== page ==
\setbeamercolor{normal text}{fg=white}
\setbeamercolor{frametitle}{fg=structure, bg=}

The default list bullets are actual bullets, which looked bad on the background image, so I changed them to little arrows. Also, I hid the navigation controls (placed in the lower-right corner) since they conflicted with the footer of the theme, and most people doesn't even know what they're for.

\setbeamertemplate{navigation symbols}{}

URLs and code snippets are written using fixed-size fonts (as they should be), but I prefer using Inconsolata for this purpose, instead of the default.


In case of code snippets, I prefer using the listings package, and I configured it to use such colors for syntax highlighting that go well with the theme (newline added in case of the last line for readability only).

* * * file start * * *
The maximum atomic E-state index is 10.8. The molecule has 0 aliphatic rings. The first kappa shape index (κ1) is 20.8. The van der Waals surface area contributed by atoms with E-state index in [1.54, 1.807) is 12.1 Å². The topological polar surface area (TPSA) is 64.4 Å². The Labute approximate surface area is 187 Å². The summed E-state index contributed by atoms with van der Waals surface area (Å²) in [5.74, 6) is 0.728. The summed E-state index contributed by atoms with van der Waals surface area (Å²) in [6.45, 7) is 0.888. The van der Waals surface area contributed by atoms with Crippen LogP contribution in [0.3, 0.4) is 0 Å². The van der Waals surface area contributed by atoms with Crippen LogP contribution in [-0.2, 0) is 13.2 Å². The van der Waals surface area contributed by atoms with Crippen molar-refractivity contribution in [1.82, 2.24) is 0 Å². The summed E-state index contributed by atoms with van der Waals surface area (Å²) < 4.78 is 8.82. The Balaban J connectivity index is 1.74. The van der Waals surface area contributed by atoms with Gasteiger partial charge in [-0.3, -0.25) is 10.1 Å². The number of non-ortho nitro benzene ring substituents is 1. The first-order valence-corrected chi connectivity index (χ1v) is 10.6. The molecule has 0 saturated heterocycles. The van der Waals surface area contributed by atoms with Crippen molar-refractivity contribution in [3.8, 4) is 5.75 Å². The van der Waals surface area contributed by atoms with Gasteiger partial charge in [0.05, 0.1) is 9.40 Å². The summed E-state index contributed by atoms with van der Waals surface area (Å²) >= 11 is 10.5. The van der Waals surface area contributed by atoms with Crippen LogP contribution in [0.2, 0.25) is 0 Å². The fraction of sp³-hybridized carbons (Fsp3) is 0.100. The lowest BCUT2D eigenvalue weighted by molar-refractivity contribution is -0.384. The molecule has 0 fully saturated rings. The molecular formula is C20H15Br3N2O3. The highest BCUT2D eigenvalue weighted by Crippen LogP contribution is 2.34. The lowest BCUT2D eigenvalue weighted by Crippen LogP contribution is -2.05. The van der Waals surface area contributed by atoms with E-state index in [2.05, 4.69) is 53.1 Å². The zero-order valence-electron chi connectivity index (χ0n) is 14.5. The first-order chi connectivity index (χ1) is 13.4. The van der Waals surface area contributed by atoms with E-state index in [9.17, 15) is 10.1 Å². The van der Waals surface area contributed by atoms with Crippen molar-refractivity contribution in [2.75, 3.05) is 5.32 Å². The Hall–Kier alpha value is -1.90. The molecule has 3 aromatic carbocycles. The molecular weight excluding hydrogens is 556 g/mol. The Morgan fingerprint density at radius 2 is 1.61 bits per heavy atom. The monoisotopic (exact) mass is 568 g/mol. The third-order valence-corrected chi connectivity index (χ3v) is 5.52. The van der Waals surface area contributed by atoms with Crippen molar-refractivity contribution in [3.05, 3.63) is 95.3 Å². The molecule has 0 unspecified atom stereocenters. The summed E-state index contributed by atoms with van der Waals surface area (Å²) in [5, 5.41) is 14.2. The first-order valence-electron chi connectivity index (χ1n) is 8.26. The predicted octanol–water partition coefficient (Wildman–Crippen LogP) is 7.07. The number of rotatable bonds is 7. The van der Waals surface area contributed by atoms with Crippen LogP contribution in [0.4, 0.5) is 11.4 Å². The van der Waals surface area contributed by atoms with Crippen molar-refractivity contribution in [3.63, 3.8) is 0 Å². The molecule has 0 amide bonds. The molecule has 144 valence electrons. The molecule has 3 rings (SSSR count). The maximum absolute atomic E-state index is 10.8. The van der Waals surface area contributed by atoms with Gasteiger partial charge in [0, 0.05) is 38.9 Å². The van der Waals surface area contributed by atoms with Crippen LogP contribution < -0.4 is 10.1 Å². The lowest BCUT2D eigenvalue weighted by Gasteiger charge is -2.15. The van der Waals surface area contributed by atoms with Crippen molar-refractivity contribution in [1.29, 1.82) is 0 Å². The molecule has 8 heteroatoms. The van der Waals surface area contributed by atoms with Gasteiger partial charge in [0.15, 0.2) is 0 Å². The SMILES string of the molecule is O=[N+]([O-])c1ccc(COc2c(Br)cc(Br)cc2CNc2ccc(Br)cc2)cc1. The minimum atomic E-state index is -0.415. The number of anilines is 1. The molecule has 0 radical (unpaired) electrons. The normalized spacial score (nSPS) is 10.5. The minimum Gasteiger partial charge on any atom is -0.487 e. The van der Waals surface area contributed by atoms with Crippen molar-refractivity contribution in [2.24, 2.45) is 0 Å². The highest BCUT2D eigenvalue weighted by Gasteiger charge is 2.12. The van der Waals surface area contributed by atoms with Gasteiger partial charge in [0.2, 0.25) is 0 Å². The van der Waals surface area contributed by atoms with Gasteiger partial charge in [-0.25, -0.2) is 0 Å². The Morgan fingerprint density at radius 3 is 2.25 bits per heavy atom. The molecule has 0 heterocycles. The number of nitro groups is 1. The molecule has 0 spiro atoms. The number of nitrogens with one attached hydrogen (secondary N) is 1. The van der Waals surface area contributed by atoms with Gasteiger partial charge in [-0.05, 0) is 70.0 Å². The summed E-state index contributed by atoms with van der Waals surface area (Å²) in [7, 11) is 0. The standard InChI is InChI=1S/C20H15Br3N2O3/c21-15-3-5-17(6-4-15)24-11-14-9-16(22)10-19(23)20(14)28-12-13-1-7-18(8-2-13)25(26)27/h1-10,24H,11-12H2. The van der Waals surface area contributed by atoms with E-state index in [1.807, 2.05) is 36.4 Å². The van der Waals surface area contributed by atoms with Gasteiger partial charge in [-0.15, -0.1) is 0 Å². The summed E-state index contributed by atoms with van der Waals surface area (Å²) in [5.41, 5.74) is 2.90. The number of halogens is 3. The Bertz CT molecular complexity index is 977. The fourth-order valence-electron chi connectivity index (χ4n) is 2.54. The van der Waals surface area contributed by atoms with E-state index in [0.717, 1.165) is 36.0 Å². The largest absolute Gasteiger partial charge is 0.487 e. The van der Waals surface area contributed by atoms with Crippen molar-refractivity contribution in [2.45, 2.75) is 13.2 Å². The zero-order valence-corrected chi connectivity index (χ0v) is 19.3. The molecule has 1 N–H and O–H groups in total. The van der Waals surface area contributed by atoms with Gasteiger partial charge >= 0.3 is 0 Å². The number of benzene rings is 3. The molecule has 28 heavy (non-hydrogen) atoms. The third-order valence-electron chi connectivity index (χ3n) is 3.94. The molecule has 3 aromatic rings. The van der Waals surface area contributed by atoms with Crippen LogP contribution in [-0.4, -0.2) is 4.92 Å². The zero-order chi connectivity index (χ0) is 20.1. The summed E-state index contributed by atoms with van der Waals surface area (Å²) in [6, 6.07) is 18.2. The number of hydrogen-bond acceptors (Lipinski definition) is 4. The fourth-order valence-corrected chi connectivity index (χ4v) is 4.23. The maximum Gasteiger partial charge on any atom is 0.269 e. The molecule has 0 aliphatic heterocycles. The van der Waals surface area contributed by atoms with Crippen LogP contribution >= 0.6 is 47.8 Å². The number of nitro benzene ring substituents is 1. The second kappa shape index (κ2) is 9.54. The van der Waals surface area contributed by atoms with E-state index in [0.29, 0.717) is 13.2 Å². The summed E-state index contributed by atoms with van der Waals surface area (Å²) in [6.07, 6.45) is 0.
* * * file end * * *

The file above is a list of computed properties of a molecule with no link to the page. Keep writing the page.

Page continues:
\definecolor{s2}{RGB}{240, 56, 31}
\definecolor{s2y}{RGB}{255, 200, 143}
\lstset{basicstyle=\footnotesize\ttfamily, breaklines=true,
    tabsize=2, keywordstyle=\color{s2}, stringstyle=\color{s2y}}

Since I give talks both in English and Hungarian, I added the following expression to set the order of first and last name according to babel language set by the document. (The \hunnexlabel command is defined when the babel language is set to magyar.) It also turns the e-mail address into a hyperlink that launches the default e-mail client when clicked on.

    \renewcommand{\name}{\lastname\ \firstname}
    \renewcommand{\name}{\firstname\ \lastname}